This week’s focus is on assessing or evaluating or getting to understand the experience of pain. There are many reasons to assess someone’s pain, from trying to diagnose the kind of pain they have to attempting to see if someone is ‘real’ or not! And shades in between. I’m going to focus on ‘genuine’ reasons to understand someone’s pain experience rather than policing whether the person is a good actor or not, because as I’ve said before, I don’t think very often about people ‘faking’, and because I think it might be more helpful to try to see the world from the person’s eyes first.
So, given that pain is a multidimensional experience, why do I say there are two faces to pain assessment? Well the two I’m thinking of are:
(1) the experience of pain itself – location, quality, intensity etc, along with the beliefs and risk factors that influence the ‘suffering’ component of the ‘onion ring’ model described by Loeser and others.
(2) the impact of pain on function – disability, sleep loss, effect on relationships, work and so on.
I’m going to leave the first aspect for a while, and spend some time looking at the impact of pain on the individual and his/her family/community, but before I do I want to consider some basic concepts relevant to pain assessment that are essential before even beginning to think about the ‘how’ of assessment!
Firstly, all pain assessment is subjective. What that means is that as outside observers, we cannot determine whether the person is actually experiencing what they say (or indicate) they are experiencing. We can’t reliably establish whether someone is or is not carrying out activities to their full capacity. We can’t accurately determine whether a certain number of pain behaviours is the ‘correct’ amount of behaviour for the amount of nociception present.
Secondly, all behaviour is subject to the effects of learning and reinforcement that are well-established in the psychological literature (and in any two-year-old child wanting sweets!). As a result, it’s difficult to tell whether someone is behaving in a certain way because of years of learning within their family context, or whether it’s more immediate social environment demand characteristics that are influencing how the person is performing. We would all probably do more for someone that was holding a gun to our heads than for someone who looked bored (and we knew the results were going to determine whether we got some money!).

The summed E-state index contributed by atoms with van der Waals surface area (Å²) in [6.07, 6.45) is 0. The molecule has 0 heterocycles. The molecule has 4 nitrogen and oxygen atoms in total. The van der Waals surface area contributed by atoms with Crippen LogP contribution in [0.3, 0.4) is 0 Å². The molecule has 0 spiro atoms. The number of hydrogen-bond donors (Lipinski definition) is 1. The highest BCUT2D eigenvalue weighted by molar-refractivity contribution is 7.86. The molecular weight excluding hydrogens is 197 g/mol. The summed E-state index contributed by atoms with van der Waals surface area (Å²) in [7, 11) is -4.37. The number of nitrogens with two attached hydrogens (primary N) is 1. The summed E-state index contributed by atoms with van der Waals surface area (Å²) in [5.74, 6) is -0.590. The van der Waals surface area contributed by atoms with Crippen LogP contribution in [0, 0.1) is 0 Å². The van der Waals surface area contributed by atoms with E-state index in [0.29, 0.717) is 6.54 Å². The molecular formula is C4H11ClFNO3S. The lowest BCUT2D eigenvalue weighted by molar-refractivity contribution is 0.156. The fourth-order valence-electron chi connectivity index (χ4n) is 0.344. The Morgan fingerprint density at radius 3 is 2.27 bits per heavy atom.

Thirdly, what we will or won’t do is also influenced by what we think we can or can’t do – and what we anticipate may happen afterwards, or what we experienced last time we attempted. A recent study of functional capacity evaluations found that even for people without chronic pain, a majority of participants experienced elevated pain the day after completing an FCE, so my guess is that some people who have chronic pain and who have completed a previous FCE may modify their performance at the next one. Our beliefs, attitudes, predictions, memories and so on determine what we are prepared to do in any context. When we look at the impact of pain on function, we need to remember this and take these factors into account.
The final area to consider today is the effect of context on performance. In many ways this is a summary of the three previous areas I’ve mentioned, but bear with me as I explain.
Many people with chronic pain report that they can carry out an activity in one setting, once, but when asked to carry it out repeatedly, and in a work setting, for example, they struggle. In the context of the real world, with all the social cues, cognitive load and need to persist and maintain activity over time, performance becomes variable. This doesn’t just happen for people with persistent pain mind you – let’s think of those Olympic athletes who may have performed well ‘at home’, but in the context of The Olympic Games in China in Front of All Those People – performance may well be very different.
I’ve only mentioned a few of the confounding factors that influence how pain may impact on a person’s daily activity in life and roles. I haven’t even started to use references – but you can bet if you come back this week, there will be more!